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New money has better security features, says Governor


Tre Greaves

New money has better security features, says Governor
Some of the new polymer Barbados banknotes. Missing is the $100 bill. (Picture by Reco Moore)

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Governor of the Central Bank of Barbados, Cleviston Haynes, is confident about the safety and security of the new polymer banknotes.

During a recorded message on Monday after the notes were circulated, Haynes said the currency was released following years of collaboration with banknotes designer and printer De La Rue.

“This represents the culmination of more than two years of research and collaboration with our long-time bank note printers De La Rue to develop an attractive modern, secure banknote series.

“Our objectives from the outset of the project were clear – the notes had to be secure so the level of counterfeiting in Barbados continues to be low so that Barbadians can use them with confidence. Second, the notes had to be highly durable and last longer in circulation.

“We are confident we have achieved these goals. The notes contain security features that are hard to simulate but easier for people to authenticate so that you can check them quickly as you go about your business,” Haynes said.

The polymer notes are waterproof and more durable than paper notes.

The Bank also issued a statement its website in response to those who questioned why the change in design was necessary.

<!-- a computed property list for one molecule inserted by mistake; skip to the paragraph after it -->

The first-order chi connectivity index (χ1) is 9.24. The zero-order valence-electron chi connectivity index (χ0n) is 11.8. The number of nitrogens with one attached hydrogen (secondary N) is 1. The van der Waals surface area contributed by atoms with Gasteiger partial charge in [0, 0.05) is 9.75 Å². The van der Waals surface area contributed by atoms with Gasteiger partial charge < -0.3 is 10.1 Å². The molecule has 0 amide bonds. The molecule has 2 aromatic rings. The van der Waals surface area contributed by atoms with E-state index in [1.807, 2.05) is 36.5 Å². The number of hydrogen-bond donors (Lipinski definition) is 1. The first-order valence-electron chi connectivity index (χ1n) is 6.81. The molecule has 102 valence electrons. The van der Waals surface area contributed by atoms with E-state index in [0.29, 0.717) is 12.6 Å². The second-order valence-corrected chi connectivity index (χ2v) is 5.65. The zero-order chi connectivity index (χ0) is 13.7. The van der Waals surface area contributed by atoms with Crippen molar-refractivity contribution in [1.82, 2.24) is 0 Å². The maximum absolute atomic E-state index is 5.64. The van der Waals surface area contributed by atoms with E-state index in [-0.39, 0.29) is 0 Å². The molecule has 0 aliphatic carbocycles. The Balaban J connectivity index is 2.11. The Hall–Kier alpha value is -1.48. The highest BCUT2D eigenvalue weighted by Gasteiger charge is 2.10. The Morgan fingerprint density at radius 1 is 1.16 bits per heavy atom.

“While some countries and territories such as Canada and England change the design of their money regularly, that hasn’t been the case in Barbados. In fact, the 2013 banknote series was the first time the look of our banknotes changed significantly in 40 years,” the Central Bank said.

They also recalled that small changes were made over time, and maintained that they reviewed their safety policies repeatedly.

“What you may not have realised is that there have been subtle changes to our banknotes throughout those four decades. That’s because the Bank is constantly reviewing the security features in our money and adding new ones in an attempt to stay ahead of counterfeiters.

“Doing this while maintaining the same design can become a little confusing, however, because it means there are notes in circulation that look the same, but have different features for you to check. So what we did in 2013 and are doing again in 2022 is change the design as well. This way, you’ll know which features to look for on which notes,” the statement added. (TG)